In concluding the letter, the former military President declared his readiness to leave the party if his views were not positively considered.

“If the Party has become so helpless in the face of these gross violations of its own constitution by its officers and its highest elected representative, then many of us shall have no alternative but to reconsider our continued membership of the Party.”

The letter immediately brought to fore the Babangida question all over again.

Considering the fairly eloquent nationalistic credentials of the former Military President which his involvement in the consensus arrangement seemed to have blurred, Babangida’s determination to pursue his course is indeed remarkable.

Eyes are now on the General on whether he would carry out his threat of leaving the PDP. Should he do so and pursue his presidential ambition on the platform of another party it could undermine his own agreement with the other three losers to support Atiku in the PDP presidential primaries.

The temptation to carry on is indeed tempting considering the standing offer from some other political parties including the National Democratic Party (NDP) which since it was formed in 2002 had permanently reserved its presidential ticket for Babangida.

There are also suggestions that Babangida could be on his way to the All Nigerian Peoples Party (ANPP) to achieve his presidential aspiration. The party, however, already has three presidential candidates namely, Mallam Ibrahim Shekarau, Chief Harry Akande and Alhaji Bashir Tofa. Whereas Babangida could be considered to be able to prevail over Tofa, his ability to prevail over Shekarau is presently unknown.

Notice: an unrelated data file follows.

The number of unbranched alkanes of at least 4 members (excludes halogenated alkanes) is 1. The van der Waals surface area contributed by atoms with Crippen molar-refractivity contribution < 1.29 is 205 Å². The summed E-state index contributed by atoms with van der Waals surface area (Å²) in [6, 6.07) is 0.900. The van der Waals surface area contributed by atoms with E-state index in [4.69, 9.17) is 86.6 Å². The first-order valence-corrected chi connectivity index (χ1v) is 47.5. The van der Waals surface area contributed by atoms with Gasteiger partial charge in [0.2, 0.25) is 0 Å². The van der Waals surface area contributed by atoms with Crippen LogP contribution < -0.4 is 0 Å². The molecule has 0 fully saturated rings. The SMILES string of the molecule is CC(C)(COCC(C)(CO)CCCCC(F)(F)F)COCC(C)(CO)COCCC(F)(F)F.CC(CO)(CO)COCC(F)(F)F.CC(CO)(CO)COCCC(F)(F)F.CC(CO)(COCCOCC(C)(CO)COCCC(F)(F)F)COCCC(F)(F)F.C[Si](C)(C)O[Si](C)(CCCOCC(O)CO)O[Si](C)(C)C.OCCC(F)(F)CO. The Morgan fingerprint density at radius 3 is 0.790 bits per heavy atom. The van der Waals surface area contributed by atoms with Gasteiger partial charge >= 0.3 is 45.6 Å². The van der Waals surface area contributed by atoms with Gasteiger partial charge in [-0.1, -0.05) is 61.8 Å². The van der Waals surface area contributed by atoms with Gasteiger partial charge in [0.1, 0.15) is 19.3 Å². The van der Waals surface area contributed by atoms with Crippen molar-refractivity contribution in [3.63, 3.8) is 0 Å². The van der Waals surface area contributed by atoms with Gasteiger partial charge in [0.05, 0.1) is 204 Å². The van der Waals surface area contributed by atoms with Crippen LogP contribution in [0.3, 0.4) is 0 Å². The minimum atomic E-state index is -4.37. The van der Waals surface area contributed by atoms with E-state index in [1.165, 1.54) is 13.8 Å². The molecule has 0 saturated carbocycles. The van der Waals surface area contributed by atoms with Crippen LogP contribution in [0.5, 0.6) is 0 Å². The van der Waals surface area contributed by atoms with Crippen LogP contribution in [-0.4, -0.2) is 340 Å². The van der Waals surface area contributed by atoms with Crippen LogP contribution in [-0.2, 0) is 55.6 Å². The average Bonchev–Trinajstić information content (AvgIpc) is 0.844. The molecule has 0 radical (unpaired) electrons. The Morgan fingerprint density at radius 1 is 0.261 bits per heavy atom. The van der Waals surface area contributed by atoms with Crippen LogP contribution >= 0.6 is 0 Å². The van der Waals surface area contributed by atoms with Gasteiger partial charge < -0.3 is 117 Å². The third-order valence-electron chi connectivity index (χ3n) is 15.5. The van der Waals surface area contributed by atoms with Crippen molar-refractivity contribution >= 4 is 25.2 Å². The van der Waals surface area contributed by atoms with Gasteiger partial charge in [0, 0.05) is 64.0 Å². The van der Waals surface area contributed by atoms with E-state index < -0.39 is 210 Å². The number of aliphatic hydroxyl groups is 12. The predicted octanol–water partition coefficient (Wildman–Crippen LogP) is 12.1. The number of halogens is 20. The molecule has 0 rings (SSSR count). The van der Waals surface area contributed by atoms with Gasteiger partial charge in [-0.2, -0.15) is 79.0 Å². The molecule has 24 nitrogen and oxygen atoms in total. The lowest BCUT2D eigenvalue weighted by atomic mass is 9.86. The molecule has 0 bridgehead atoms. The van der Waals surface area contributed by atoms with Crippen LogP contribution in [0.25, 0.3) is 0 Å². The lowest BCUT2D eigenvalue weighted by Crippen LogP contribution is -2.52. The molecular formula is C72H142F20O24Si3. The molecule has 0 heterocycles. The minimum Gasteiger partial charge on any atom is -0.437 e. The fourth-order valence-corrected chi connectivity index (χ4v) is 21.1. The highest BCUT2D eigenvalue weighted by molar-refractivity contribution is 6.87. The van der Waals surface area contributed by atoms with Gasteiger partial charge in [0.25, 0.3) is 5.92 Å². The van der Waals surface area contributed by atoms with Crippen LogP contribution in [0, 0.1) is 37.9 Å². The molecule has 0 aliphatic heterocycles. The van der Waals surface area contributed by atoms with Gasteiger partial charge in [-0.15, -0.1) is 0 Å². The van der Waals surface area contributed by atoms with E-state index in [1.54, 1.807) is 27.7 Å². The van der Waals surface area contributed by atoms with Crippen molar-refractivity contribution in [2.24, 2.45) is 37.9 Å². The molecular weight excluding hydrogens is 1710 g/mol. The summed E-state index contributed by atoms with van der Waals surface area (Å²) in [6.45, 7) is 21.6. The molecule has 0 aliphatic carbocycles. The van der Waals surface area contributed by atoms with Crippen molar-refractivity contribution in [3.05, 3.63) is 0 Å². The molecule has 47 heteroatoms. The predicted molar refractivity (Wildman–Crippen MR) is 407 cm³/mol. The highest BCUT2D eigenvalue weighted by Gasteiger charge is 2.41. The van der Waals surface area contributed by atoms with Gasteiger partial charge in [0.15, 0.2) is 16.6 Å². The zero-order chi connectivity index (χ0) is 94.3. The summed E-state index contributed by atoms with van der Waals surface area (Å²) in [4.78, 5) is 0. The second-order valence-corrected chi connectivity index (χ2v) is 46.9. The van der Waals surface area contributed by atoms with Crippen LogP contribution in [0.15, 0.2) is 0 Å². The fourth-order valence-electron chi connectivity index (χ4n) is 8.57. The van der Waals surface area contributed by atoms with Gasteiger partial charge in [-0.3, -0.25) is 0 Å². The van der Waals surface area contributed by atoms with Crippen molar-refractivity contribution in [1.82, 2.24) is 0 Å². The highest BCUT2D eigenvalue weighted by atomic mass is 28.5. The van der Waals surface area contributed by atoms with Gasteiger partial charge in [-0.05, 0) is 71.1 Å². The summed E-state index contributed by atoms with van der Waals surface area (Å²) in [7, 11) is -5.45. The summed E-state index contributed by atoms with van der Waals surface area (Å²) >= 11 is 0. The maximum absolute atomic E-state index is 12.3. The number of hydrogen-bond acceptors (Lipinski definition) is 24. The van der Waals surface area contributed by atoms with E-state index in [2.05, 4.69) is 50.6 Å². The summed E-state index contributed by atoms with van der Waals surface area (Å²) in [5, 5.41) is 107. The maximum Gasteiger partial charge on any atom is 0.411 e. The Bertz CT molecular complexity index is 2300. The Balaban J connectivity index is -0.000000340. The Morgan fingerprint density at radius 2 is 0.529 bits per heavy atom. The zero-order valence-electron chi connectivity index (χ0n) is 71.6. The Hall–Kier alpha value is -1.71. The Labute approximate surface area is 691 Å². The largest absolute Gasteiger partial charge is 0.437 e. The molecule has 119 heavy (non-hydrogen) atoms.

However, ANPP officials including erstwhile national secretary George Moghalu have said that Babangida would have the same opportunity with the other three presidential aspirants in any contest.

The Jonathan/Sambo Campaign  in its reaction to the Babangida letter was scathing in its criticism of the former military President lamenting what it described as his resort to regional jingoism unexpected of a former leader of the country.

Reacting through a statement signed by Mr. Sully Abu, Director, Media and Publicity of the organization and titled ‘What is IBB Talking About?, the campaign said, “Contrary to the claim by IBB that the Federal High Court in Abuja had given a ruling on zoning and rotation in the Peoples Democratic Party (PDP) that should be enforced by the Chairman of the party, no such ruling exists”.

“When Atiku Abubakar emerged as the consensus aspirant of the NPLF, IBB and two other aspirants accepted the verdict and pledged to give full support to the aspiration of Atiku. Now, IBB is singing a totally new song”.

“If IBB and his cohorts had taken their time to read and understand the judgment, they would have seen that the judge, while accepting that zoning and rotation exist in the PDP constitution declared that the provision was too vague to be enforceable”.

Affirming that there was nothing to enforce from Justice Gummi’s judgment, the campaign said: “There is, therefore, nothing new to enforce. While zoning and rotation remain cardinal principles of the PDP, they, by no means vitiate the right of any person, from any part of the country, to contest”. “Having lost to Atiku in their so-called consensus arrangement, he must have been thrown into confusion and desperation at the prospects of impending political oblivion”.

“Clutching at the straw of zoning seems attractive to a drowning man. But regional jingoism is unsuited for a man who once held the highest office in the land”, he said.

“IBB should learn to live with his changing political fortune and not further diminish himself by playing games which only political novices should play. If he wants to go to another party, he does not need to blackmail anyone to do so. He should just go. The PDP has taken a decision on zoning and rotation; IBB can either live with it or leave the party”.

The writing on the wall from the President to the erstwhile Military President is plain, submit or leave. How Babangida responds would indeed be eventful. If he submits to Jonathan’s aspiration he would have eaten his words. If he fights by leaving the PDP for another political platform the consequences would equally be eventful. He would be fighting for his dignity and his destiny in history and his last dance in the political arena could be momentous.